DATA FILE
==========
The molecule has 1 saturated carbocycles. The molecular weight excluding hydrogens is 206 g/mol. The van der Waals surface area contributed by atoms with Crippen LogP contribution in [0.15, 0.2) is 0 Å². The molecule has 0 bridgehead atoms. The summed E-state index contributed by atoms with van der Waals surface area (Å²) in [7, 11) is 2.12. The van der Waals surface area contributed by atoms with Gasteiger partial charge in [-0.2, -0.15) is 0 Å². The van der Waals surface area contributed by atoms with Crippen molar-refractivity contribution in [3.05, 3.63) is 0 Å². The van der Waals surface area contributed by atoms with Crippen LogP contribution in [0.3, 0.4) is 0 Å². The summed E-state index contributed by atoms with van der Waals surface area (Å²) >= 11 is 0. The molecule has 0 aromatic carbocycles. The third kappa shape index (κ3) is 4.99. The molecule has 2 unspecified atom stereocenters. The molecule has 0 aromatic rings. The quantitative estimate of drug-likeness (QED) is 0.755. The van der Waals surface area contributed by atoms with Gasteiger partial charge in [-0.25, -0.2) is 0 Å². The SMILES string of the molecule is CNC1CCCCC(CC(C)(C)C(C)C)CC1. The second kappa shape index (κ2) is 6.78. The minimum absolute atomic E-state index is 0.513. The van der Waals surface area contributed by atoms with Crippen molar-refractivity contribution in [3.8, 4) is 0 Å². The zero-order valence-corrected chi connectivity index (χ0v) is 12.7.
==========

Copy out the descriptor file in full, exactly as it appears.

The molecule has 1 saturated carbocycles. The molecular weight excluding hydrogens is 206 g/mol. The van der Waals surface area contributed by atoms with Crippen LogP contribution in [0.15, 0.2) is 0 Å². The molecule has 0 bridgehead atoms. The summed E-state index contributed by atoms with van der Waals surface area (Å²) in [7, 11) is 2.12. The van der Waals surface area contributed by atoms with Gasteiger partial charge in [-0.2, -0.15) is 0 Å². The van der Waals surface area contributed by atoms with Crippen molar-refractivity contribution in [3.05, 3.63) is 0 Å². The van der Waals surface area contributed by atoms with Crippen LogP contribution in [0.3, 0.4) is 0 Å². The summed E-state index contributed by atoms with van der Waals surface area (Å²) >= 11 is 0. The molecule has 0 aromatic carbocycles. The third kappa shape index (κ3) is 4.99. The molecule has 2 unspecified atom stereocenters. The molecule has 0 aromatic rings. The quantitative estimate of drug-likeness (QED) is 0.755. The van der Waals surface area contributed by atoms with Gasteiger partial charge in [-0.25, -0.2) is 0 Å². The SMILES string of the molecule is CNC1CCCCC(CC(C)(C)C(C)C)CC1. The second kappa shape index (κ2) is 6.78. The minimum absolute atomic E-state index is 0.513. The van der Waals surface area contributed by atoms with Crippen molar-refractivity contribution in [3.8, 4) is 0 Å². The zero-order valence-corrected chi connectivity index (χ0v) is 12.7.